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Home truths from ‘an intern’: responses from both sides of the arrangement

19 July 2013


From the Revd Philip North
Sir, - The brave and disturbing article by a former parish "intern" (Comment, 12 July) is a powerful wake-up call to those responsible for these increasingly popular schemes, which, while having the capacity to offer a transformative and enriching experience to young people, can very easily become exploitative.

In Camden Town, we have been running a pastoral-assistant scheme for 16 years. It has produced a string of capable young clergy. In expanding the scheme to include other parishes in recent years (www.north-london-pastoral-assistants.org.uk), we have agreed minimum standards, which include, among much else:

1. Job description. This needs to be realistic, varied, interesting, and challenging, keeping administra-tion to the minimum and not just being a list of jobs that no one else wants to do. It should maximise pastoral encounter and community ministry.

2. Remuneration. Housing and utility bills need to be covered by the parish, and an allowance must be generous enough for an intern to get by reasonably comfortably. Schemes that offer no allowance or that require young people to raise some of their own funding are not just excluding of poorer candidates, but are straightforwardly exploitative. The development of a funding package for an intern scheme should in itself be seen as a major project.

3. Formation. Young interns have a right to weekly or fortnightly supervision, and should have other formational opportunities that allow them to mix with others exploring God's call. Spiritual direction, retreats, and proper time off are also essential.

Some parishes seem to think of interns as a cheap pair of hands or as a cut-price curate. Those run-ning such schemes, however, must see them as a contribution to the future ministry of the wider Church, and should be prepared to put more time into supporting their intern than they get back in terms of work.

A Church that has so often spoken out about fairness in the workplace should be a model of good practice in the way that it manages its own employees.

The Rectory, 191 St Pancras Way
London NW1 9NH

From Mr Tim Wall
Sir, - The experiences of "an intern" were saddening, but by no means typical of all interns. Having graduated four years ago, I undertook two internships, one for a national Christian charity, and the second for a city-centre church. Both were extremely positive ex- periences for me. Far from being put upon and exploited, I felt valued and cared for during both years.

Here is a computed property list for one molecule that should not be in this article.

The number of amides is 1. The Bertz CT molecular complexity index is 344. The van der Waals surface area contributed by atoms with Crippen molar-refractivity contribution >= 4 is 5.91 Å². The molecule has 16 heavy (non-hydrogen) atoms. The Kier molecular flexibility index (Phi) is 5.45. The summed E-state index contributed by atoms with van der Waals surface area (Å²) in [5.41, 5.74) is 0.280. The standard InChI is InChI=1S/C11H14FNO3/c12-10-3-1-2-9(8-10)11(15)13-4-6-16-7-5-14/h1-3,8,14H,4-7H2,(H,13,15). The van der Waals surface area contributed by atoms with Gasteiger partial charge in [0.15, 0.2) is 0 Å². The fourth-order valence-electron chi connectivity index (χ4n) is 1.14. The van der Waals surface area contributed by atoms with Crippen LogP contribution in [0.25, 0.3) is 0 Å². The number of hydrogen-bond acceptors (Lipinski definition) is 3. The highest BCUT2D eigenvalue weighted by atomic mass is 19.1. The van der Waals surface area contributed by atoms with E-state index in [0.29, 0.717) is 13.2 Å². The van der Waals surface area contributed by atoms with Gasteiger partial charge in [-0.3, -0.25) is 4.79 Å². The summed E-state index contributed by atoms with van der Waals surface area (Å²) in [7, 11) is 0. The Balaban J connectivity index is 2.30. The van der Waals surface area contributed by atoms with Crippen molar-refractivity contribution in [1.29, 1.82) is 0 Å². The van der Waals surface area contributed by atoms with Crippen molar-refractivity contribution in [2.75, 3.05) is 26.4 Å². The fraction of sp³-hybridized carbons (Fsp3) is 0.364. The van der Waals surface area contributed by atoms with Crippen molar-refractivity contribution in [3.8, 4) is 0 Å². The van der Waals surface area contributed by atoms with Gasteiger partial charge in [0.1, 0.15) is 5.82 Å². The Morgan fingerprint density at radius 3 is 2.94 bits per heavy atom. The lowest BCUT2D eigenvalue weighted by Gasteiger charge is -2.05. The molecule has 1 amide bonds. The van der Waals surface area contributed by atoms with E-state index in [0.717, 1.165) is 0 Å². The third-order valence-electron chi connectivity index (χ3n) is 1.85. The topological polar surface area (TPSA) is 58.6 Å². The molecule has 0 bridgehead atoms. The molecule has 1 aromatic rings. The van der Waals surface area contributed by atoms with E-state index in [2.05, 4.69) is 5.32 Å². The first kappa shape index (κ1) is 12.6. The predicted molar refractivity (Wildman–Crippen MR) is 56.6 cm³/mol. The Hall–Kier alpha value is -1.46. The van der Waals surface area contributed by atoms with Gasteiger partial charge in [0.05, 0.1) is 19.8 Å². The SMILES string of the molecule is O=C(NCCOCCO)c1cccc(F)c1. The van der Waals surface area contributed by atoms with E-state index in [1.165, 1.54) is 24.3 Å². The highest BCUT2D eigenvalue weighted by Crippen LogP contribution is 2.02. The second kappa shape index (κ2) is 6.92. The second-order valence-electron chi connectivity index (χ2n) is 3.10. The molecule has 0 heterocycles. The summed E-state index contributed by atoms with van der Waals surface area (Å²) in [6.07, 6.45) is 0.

Yet I recognise some of the practices described from some of my peers who have been interns in other churches and with other organisations: exhausting schedules, pressure to raise money to survive, and an expectation to work for little reward.

These are not symptoms of all internships, but symptoms of bad internships. Churches should not expect interns to be a source of cheap labour; the corollary of not paying interns a wage is that you offer them something in return. In my case, I undertook a course of theological learning as well as other opportunities.

This being said, interns should, of course, not be expected to live in poverty-like conditions. It is the church's responsibility to provide for its interns (my rent and utilities were paid for), and, if a church cannot afford to do this, it cannot afford to run an internship.

Unfortunately, this practice is not limited to internships. It seems to be indicative of many Christian organisations to expect employees to raise funds apparently to pay for their salary. This places an undue pressure on employees (who, unlike interns, are not in the position to expect further benefits). Furthermore, it limits the potential field of candidates, as many simply do not have wealthy friends and family to call on in this way.

Christian organisations do not have to operate like this; the charity I worked for did not. It utilised the passion and enthusiasm of its staff in its fund-raising, yes, but paid staff a proper salary. They, I believe, felt more valued and secure in their position because of it.

11 Brass Thill, St Margaret's Garth
Durham DH1 4DS

From Canon Andrew Dow
Sir, - The anonymous article about interns made sad reading, and, as an incumbent who appointed quite a number in the course of my ministry at Christ Church, Clifton, in Bristol, I would like to offer an alternative and brighter perspec-tive. Over the two years (usually) that they were with us, our interns - or lay assistants, as we called them then - learned a huge amount about authentic Christian ministry.

They learned that it could be very hard work, physically, spiritually, and mentally; they learned that church life wasn't always a foretaste of heaven; they learned not to expect buckets of gratitude from all of those to whom they ministered; above all, they learned the fantastic privilege of being part of a team serving Christ in and through his Church - all excellent preparation for the stipendiary ordained ministry of the Church of England, to which scores of them (yes, literally) were subsequently called.

Their experience as an intern obviously did not deter them; on the contrary, it inspired them; and surely that should be our longing for all such schemes operating today.

17 Brownlow Drive
Stratford-upon-Avon CV37 9QS

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